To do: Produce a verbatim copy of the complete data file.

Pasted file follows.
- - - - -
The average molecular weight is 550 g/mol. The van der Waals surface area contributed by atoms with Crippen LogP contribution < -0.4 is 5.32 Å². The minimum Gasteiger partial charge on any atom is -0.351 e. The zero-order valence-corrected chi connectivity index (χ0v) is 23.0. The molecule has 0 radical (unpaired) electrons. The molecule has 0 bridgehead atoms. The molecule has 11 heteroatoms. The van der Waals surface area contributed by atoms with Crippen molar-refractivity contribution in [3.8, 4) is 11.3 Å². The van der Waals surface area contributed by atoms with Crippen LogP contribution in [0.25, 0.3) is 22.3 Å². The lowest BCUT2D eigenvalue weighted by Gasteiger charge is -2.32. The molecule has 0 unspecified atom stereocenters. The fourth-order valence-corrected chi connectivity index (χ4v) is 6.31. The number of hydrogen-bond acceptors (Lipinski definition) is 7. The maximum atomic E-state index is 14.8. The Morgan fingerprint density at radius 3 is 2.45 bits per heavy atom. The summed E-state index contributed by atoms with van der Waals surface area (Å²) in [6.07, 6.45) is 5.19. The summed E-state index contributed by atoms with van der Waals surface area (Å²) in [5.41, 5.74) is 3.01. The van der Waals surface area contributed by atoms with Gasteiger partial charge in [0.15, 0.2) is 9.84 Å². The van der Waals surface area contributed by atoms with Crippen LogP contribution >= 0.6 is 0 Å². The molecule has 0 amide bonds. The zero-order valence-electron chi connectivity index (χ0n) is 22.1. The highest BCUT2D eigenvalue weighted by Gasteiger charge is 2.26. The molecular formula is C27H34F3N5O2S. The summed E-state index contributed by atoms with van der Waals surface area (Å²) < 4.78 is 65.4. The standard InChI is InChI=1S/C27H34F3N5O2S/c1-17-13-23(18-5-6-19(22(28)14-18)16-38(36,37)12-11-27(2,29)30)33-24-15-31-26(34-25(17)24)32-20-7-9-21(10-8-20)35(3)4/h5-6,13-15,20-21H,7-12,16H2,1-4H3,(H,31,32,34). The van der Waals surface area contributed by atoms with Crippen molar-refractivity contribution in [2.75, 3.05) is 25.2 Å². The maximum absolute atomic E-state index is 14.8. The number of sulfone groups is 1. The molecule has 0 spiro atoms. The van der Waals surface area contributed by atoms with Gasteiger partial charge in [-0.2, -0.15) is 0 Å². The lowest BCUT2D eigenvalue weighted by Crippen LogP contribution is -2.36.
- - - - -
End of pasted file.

The average molecular weight is 550 g/mol. The van der Waals surface area contributed by atoms with Crippen LogP contribution < -0.4 is 5.32 Å². The minimum Gasteiger partial charge on any atom is -0.351 e. The zero-order valence-corrected chi connectivity index (χ0v) is 23.0. The molecule has 0 radical (unpaired) electrons. The molecule has 0 bridgehead atoms. The molecule has 11 heteroatoms. The van der Waals surface area contributed by atoms with Crippen molar-refractivity contribution in [3.8, 4) is 11.3 Å². The van der Waals surface area contributed by atoms with Crippen LogP contribution in [0.25, 0.3) is 22.3 Å². The lowest BCUT2D eigenvalue weighted by Gasteiger charge is -2.32. The molecule has 0 unspecified atom stereocenters. The fourth-order valence-corrected chi connectivity index (χ4v) is 6.31. The number of hydrogen-bond acceptors (Lipinski definition) is 7. The maximum atomic E-state index is 14.8. The Morgan fingerprint density at radius 3 is 2.45 bits per heavy atom. The summed E-state index contributed by atoms with van der Waals surface area (Å²) in [6.07, 6.45) is 5.19. The summed E-state index contributed by atoms with van der Waals surface area (Å²) in [5.41, 5.74) is 3.01. The van der Waals surface area contributed by atoms with Gasteiger partial charge in [0.15, 0.2) is 9.84 Å². The van der Waals surface area contributed by atoms with Crippen LogP contribution >= 0.6 is 0 Å². The molecule has 0 amide bonds. The zero-order valence-electron chi connectivity index (χ0n) is 22.1. The highest BCUT2D eigenvalue weighted by Gasteiger charge is 2.26. The molecular formula is C27H34F3N5O2S. The summed E-state index contributed by atoms with van der Waals surface area (Å²) < 4.78 is 65.4. The standard InChI is InChI=1S/C27H34F3N5O2S/c1-17-13-23(18-5-6-19(22(28)14-18)16-38(36,37)12-11-27(2,29)30)33-24-15-31-26(34-25(17)24)32-20-7-9-21(10-8-20)35(3)4/h5-6,13-15,20-21H,7-12,16H2,1-4H3,(H,31,32,34). The van der Waals surface area contributed by atoms with Crippen molar-refractivity contribution in [2.75, 3.05) is 25.2 Å². The maximum absolute atomic E-state index is 14.8. The number of sulfone groups is 1. The molecule has 0 spiro atoms. The van der Waals surface area contributed by atoms with Gasteiger partial charge in [-0.2, -0.15) is 0 Å². The lowest BCUT2D eigenvalue weighted by Crippen LogP contribution is -2.36.